“He was invited, actually,” Jenkins said. “He was invited.”
Kaepernick’s legal representatives issued a statement saying that players wanted Kaepernick present but Kaepernick was not invited by the league.
“This was the first time we’ve gotten a chance to really sit down in front of ownership,” Jenkins said. “We felt like they were receptive. We felt like there was real dialogue and conversation. … I think we all have mutual interests. I think players are part of this league. And so we want to make sure that the quality of product that we put out on the field is great. But at the same time, we have a responsibility to the communities that we live in, the communities that we come from. And so I think we all share that interest and really talked more in collaboration than in ‘us against you’ type of deal.”
A group of players, including Jenkins, has lobbied Goodell for league support of players’ community activism. The league on Monday publicly endorsed bipartisan legislation proposed on Capitol Hill addressing criminal sentencing reform.
“There are a lot of things discussed about how we could move forward,” Jenkins said. “We’re not ready to roll any of that out because it’s all talk right now. We’ll continue to work through that — what we want as players, what the league can do with obviously their platform. We’re the greatest sport in this country. We have the unique ability to bring people together from all walks of life whether it’s in our locker rooms or it’s in our stands. And I think we see that responsibility as players and the league to do that with our country. And it starts with having some tough conversations and moving forward, and I think that’s what we started today.”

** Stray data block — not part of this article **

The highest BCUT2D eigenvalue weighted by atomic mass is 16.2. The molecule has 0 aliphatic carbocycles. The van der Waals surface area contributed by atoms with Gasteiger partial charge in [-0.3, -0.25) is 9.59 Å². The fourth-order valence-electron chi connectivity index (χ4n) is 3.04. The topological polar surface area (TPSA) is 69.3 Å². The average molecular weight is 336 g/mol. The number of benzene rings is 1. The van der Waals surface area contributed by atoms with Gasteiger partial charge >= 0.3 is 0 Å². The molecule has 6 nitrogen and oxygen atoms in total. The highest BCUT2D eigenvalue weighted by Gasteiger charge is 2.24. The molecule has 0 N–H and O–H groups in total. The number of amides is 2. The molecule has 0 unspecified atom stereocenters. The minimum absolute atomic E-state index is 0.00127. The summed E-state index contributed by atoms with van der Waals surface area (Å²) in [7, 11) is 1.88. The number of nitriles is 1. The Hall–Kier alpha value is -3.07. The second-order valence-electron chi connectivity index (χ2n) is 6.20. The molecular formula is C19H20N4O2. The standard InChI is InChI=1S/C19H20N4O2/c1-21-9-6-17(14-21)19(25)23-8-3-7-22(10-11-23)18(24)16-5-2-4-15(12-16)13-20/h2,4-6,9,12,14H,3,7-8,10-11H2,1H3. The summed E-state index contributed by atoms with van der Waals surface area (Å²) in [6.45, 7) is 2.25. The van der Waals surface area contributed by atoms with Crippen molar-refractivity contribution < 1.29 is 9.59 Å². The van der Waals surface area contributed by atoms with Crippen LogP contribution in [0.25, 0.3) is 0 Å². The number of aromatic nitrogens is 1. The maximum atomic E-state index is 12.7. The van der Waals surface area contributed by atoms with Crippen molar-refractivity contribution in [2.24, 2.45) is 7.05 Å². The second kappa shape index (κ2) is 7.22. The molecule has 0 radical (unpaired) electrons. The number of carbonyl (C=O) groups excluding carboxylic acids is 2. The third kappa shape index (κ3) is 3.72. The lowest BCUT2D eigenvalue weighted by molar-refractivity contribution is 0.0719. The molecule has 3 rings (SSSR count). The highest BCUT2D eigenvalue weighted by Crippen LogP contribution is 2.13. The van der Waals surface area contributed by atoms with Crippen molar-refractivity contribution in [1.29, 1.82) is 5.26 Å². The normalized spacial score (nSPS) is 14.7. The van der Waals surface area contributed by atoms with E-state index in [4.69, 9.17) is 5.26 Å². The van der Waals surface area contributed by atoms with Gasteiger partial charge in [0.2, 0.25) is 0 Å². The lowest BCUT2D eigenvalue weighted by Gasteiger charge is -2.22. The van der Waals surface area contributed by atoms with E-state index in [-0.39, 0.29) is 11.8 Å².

Butler attended the Tuesday morning meeting after playing Monday night in Nashville. Other players in attendance included the Washington Redskins’ Josh Norman, the 49ers’ Eric Reid, Jenkins and Eagles teammate Chris Long, the Los Angeles Chargers’ Russell Okung, the Giants’ Mark Herzlich, the New York Jets’ Kelvin Beachum and Demario Davis, free agent wide receiver Anquan Boldin and the Miami Dolphins’ Kenny Stills, Julius Thomas and Michael Thomas.
Leaders of the NFL Players Association, including executive director DeMaurice Smith, also participated. Eric Winston, the veteran offensive lineman who is the NFLPA’s president, was on hand.
Owners who participated included York, the Giants’ John Mara, the New England Patriots’ Robert Kraft, the Dolphins’ Stephen Ross, the Atlanta Falcons’ Arthur Blank, the Eagles’ Jeffrey Lurie, the Pittsburgh Steelers’ Art Rooney II, the Arizona Cardinals’ Michael Bidwill, the Houston Texans’ Robert McNair, the Jacksonville Jaguars’ Shad Khan and the Buffalo Bills’ Terry Pegula.